From now till the end of August, you can pre-purchase and save on the post-bound scrapbooks from Heritage Makers, and also the wrapped canvases.
If you have questions, contact me for details at email@example.com, or go to my website at TurnMemoriesIntoBooks.com.
Sherry Stocking Kline
28 Aug 2010
It’s Saturday night, and due to sniffly little girl noses, our family plans to get together fell through. With a couple of hours free, I decided to check on Randy Seaver’s Geneamusing’s Saturday Night Genealogy Fun Challenge! It was fun!
Your mission, should you decide to accept it (and I hope that you do… this one is really cool!) is to cue up the mission impossible music now, and go have some fun!
1) Go to the www.ImageChef.com website and explore their FREE offerings. Click on the “Create” button, or choose to make a slideshow or posters from their main page (there are more than one screen of poster backgrounds).
2) Make one or more posters or other creation – perhaps they relate to genealogy or your own family history. Save them to your computer (right click, Save as Picture for Windows users).
3) Show your creations to us… in your own blog post, on a Facebook post, etc. If you make a really neat one and want to show it to the world but don’t have a way to do it, send it to me (firstname.lastname@example.org) and I’ll show it off for you in a blog post.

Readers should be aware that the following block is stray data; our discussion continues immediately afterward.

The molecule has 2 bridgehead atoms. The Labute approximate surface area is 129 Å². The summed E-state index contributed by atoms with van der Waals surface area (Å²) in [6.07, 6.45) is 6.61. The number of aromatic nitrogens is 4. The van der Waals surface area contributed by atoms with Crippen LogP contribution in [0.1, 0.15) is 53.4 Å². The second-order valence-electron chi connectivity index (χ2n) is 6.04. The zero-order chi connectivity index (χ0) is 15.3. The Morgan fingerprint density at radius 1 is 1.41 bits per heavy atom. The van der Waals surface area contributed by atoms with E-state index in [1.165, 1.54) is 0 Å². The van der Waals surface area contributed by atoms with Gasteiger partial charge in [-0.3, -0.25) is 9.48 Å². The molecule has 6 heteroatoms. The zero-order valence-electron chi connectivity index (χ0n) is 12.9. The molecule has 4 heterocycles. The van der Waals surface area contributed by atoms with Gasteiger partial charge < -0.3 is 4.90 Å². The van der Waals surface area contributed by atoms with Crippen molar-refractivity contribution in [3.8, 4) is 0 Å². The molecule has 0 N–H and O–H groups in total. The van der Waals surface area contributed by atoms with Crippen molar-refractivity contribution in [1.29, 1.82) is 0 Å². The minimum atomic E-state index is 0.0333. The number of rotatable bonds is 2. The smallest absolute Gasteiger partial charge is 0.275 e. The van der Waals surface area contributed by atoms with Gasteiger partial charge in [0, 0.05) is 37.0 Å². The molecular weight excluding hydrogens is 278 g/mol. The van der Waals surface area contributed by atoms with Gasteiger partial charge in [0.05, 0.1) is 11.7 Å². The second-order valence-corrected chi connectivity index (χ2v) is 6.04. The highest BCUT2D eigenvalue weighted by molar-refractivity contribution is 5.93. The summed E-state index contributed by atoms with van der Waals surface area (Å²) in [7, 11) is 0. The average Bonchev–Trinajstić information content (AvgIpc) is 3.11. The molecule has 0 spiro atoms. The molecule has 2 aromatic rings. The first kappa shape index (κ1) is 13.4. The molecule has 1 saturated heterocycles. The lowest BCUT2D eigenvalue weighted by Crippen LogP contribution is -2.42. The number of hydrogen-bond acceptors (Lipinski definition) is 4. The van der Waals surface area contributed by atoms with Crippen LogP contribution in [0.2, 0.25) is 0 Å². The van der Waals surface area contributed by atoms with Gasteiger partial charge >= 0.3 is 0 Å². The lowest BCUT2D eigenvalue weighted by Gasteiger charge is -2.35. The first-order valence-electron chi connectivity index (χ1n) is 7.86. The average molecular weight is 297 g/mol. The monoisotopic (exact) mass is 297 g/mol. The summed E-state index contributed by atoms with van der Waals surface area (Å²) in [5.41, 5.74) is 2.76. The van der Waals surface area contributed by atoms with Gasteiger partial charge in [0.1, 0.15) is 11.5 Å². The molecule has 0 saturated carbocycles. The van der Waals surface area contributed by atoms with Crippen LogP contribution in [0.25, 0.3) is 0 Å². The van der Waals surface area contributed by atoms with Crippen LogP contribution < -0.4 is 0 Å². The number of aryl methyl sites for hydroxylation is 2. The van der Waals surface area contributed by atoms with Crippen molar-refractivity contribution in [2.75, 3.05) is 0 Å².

I’ve always wondered what my face would look like on a Wanted poster, so here goes!
I guess I put too much text on it, ‘cuz you can hardly read that it says:
“Caught red-handed in libraries, haunting cemeteries, and guilty of pestering family for info.”
Next, I did this one of my two youngsters, when they were just about two and a half, and 3 months:
Awe, it makes me wish I did have a big locket just like that with their photograph in it/on it. I’m going to be keeping an eye out for something like that.
So then I used the sidewalk chalk template with a photograph of my oldest granddaughter kissing a baby lamb when she was just a wee little thing herself:
And my brother’s flight in a vintage airplane lent itself well to the “Breaking News” template:
But I’m kind of partial to that Wanted Poster Image, so I did another Wanted poster that I think will look really cool on next year’s Family Reunion invitations that I’m getting ready to send out!
I’m still trying to decide whether to use this family photograph of them all, or just use one that has just Roderick and Fanny in it, but I’m beginning to lean towards using this one. (Wouldn’t it just look cool on a t-shirt, too?)
I spent a little more time doing some fun and funny stuff with the granddaughter’s photographs, and will probably pay the $10 to be able to size and re-size, and get rid of the watermark and use them in some fun scrapbook collages down the road!
Now, go have some fun and make your own wanted poster at http://www.imagechef.com!